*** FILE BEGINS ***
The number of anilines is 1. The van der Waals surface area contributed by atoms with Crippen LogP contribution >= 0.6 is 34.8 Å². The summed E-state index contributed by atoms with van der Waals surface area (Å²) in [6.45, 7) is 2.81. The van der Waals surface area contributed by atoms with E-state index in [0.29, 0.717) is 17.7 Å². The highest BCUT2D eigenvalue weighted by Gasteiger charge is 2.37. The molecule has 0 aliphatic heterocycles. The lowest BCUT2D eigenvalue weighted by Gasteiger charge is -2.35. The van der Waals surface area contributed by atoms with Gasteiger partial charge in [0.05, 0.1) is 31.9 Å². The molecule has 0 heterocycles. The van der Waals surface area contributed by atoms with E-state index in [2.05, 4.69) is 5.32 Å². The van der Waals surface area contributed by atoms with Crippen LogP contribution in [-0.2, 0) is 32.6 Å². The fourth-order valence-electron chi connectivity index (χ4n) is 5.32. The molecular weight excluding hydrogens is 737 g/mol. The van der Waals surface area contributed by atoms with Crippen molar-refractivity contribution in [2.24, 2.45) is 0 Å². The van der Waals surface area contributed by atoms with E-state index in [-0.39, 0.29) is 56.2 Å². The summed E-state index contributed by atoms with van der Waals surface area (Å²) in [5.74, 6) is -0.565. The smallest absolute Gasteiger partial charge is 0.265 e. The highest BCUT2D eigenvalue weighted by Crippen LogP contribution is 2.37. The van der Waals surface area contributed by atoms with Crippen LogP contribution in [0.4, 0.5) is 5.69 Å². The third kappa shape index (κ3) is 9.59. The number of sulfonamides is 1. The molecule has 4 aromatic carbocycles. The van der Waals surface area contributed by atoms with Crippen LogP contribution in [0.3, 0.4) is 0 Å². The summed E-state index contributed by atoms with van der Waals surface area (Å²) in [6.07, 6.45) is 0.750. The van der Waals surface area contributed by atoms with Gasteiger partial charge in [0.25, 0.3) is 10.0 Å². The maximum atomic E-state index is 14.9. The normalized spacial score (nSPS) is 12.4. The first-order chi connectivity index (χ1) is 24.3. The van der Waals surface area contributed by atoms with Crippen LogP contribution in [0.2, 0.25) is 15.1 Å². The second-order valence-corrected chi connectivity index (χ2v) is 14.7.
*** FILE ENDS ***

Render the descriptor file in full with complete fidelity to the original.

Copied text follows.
The number of anilines is 1. The van der Waals surface area contributed by atoms with Crippen LogP contribution >= 0.6 is 34.8 Å². The summed E-state index contributed by atoms with van der Waals surface area (Å²) in [6.45, 7) is 2.81. The van der Waals surface area contributed by atoms with E-state index in [0.29, 0.717) is 17.7 Å². The highest BCUT2D eigenvalue weighted by Gasteiger charge is 2.37. The molecule has 0 aliphatic heterocycles. The lowest BCUT2D eigenvalue weighted by Gasteiger charge is -2.35. The van der Waals surface area contributed by atoms with Gasteiger partial charge in [0.05, 0.1) is 31.9 Å². The molecule has 0 heterocycles. The van der Waals surface area contributed by atoms with E-state index in [2.05, 4.69) is 5.32 Å². The van der Waals surface area contributed by atoms with Crippen LogP contribution in [-0.2, 0) is 32.6 Å². The fourth-order valence-electron chi connectivity index (χ4n) is 5.32. The molecular weight excluding hydrogens is 737 g/mol. The van der Waals surface area contributed by atoms with Crippen molar-refractivity contribution in [2.24, 2.45) is 0 Å². The van der Waals surface area contributed by atoms with E-state index in [-0.39, 0.29) is 56.2 Å². The summed E-state index contributed by atoms with van der Waals surface area (Å²) in [5.74, 6) is -0.565. The smallest absolute Gasteiger partial charge is 0.265 e. The highest BCUT2D eigenvalue weighted by Crippen LogP contribution is 2.37. The van der Waals surface area contributed by atoms with Crippen LogP contribution in [0.4, 0.5) is 5.69 Å². The third kappa shape index (κ3) is 9.59. The number of sulfonamides is 1. The molecule has 4 aromatic carbocycles. The van der Waals surface area contributed by atoms with Crippen LogP contribution in [0.3, 0.4) is 0 Å². The summed E-state index contributed by atoms with van der Waals surface area (Å²) in [6.07, 6.45) is 0.750. The van der Waals surface area contributed by atoms with Gasteiger partial charge in [0.25, 0.3) is 10.0 Å². The maximum atomic E-state index is 14.9. The normalized spacial score (nSPS) is 12.4. The first-order chi connectivity index (χ1) is 24.3. The van der Waals surface area contributed by atoms with Crippen LogP contribution in [0.2, 0.25) is 15.1 Å². The second-order valence-corrected chi connectivity index (χ2v) is 14.7.